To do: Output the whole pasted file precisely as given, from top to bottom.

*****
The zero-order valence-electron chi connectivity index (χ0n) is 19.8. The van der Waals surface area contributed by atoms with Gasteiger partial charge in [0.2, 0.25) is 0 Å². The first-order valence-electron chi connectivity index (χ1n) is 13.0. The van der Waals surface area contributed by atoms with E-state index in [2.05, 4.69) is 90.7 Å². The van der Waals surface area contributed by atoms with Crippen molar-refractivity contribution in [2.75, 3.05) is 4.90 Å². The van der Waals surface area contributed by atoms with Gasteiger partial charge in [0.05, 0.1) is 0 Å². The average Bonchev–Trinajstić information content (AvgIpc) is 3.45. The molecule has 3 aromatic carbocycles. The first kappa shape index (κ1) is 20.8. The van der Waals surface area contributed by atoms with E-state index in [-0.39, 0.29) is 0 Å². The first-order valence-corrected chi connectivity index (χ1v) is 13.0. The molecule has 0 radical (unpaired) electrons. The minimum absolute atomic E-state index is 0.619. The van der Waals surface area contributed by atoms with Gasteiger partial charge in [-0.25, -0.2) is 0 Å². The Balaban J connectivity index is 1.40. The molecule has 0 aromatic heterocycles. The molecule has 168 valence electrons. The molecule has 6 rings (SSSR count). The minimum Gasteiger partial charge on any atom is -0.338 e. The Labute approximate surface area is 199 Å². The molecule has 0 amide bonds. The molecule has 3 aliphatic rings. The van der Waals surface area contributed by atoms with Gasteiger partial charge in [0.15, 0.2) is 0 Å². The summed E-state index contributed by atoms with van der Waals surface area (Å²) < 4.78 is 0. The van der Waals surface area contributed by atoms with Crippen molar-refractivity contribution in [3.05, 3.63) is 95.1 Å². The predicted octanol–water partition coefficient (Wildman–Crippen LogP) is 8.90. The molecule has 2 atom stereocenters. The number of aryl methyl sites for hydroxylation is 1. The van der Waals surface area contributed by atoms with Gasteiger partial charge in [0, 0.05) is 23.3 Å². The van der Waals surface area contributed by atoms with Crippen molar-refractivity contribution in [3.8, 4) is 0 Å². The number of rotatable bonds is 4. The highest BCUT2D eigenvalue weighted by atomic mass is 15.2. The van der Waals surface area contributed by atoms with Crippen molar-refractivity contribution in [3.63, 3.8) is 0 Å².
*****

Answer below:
The zero-order valence-electron chi connectivity index (χ0n) is 19.8. The van der Waals surface area contributed by atoms with Gasteiger partial charge in [0.2, 0.25) is 0 Å². The first-order valence-electron chi connectivity index (χ1n) is 13.0. The van der Waals surface area contributed by atoms with E-state index in [2.05, 4.69) is 90.7 Å². The van der Waals surface area contributed by atoms with Crippen molar-refractivity contribution in [2.75, 3.05) is 4.90 Å². The van der Waals surface area contributed by atoms with Gasteiger partial charge in [0.05, 0.1) is 0 Å². The average Bonchev–Trinajstić information content (AvgIpc) is 3.45. The molecule has 3 aromatic carbocycles. The first kappa shape index (κ1) is 20.8. The van der Waals surface area contributed by atoms with E-state index in [-0.39, 0.29) is 0 Å². The first-order valence-corrected chi connectivity index (χ1v) is 13.0. The molecule has 0 radical (unpaired) electrons. The minimum absolute atomic E-state index is 0.619. The van der Waals surface area contributed by atoms with Gasteiger partial charge in [-0.25, -0.2) is 0 Å². The Balaban J connectivity index is 1.40. The molecule has 0 aromatic heterocycles. The molecule has 168 valence electrons. The molecule has 6 rings (SSSR count). The minimum Gasteiger partial charge on any atom is -0.338 e. The Labute approximate surface area is 199 Å². The molecule has 0 amide bonds. The molecule has 3 aliphatic rings. The van der Waals surface area contributed by atoms with Gasteiger partial charge in [0.15, 0.2) is 0 Å². The summed E-state index contributed by atoms with van der Waals surface area (Å²) < 4.78 is 0. The van der Waals surface area contributed by atoms with Crippen molar-refractivity contribution in [3.05, 3.63) is 95.1 Å². The predicted octanol–water partition coefficient (Wildman–Crippen LogP) is 8.90. The molecule has 2 atom stereocenters. The number of aryl methyl sites for hydroxylation is 1. The van der Waals surface area contributed by atoms with Gasteiger partial charge in [0, 0.05) is 23.3 Å². The van der Waals surface area contributed by atoms with Crippen molar-refractivity contribution in [3.8, 4) is 0 Å². The number of rotatable bonds is 4. The highest BCUT2D eigenvalue weighted by atomic mass is 15.2. The van der Waals surface area contributed by atoms with Crippen molar-refractivity contribution in [3.63, 3.8) is 0 Å².